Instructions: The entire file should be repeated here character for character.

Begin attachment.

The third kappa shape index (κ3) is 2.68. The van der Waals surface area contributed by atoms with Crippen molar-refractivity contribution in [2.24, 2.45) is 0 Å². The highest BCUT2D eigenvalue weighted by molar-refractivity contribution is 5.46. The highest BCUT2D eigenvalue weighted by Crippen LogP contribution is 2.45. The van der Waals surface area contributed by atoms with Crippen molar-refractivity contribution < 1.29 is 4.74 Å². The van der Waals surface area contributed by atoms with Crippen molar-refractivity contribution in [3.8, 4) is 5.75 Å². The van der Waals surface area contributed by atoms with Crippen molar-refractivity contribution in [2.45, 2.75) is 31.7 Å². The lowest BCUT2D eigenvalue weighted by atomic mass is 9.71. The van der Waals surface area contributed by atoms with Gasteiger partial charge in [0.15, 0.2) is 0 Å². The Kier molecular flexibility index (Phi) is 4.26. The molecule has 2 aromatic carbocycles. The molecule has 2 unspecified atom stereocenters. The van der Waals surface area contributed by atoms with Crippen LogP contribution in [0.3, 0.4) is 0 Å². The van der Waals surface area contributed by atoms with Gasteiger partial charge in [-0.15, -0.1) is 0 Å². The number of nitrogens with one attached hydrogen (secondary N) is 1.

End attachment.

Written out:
The third kappa shape index (κ3) is 2.68. The van der Waals surface area contributed by atoms with Crippen molar-refractivity contribution in [2.24, 2.45) is 0 Å². The highest BCUT2D eigenvalue weighted by molar-refractivity contribution is 5.46. The highest BCUT2D eigenvalue weighted by Crippen LogP contribution is 2.45. The van der Waals surface area contributed by atoms with Crippen molar-refractivity contribution < 1.29 is 4.74 Å². The van der Waals surface area contributed by atoms with Crippen molar-refractivity contribution in [3.8, 4) is 5.75 Å². The van der Waals surface area contributed by atoms with Crippen molar-refractivity contribution in [2.45, 2.75) is 31.7 Å². The lowest BCUT2D eigenvalue weighted by atomic mass is 9.71. The van der Waals surface area contributed by atoms with Gasteiger partial charge in [0.15, 0.2) is 0 Å². The Kier molecular flexibility index (Phi) is 4.26. The molecule has 2 aromatic carbocycles. The molecule has 2 unspecified atom stereocenters. The van der Waals surface area contributed by atoms with Crippen LogP contribution in [0.3, 0.4) is 0 Å². The van der Waals surface area contributed by atoms with Gasteiger partial charge in [-0.15, -0.1) is 0 Å². The number of nitrogens with one attached hydrogen (secondary N) is 1.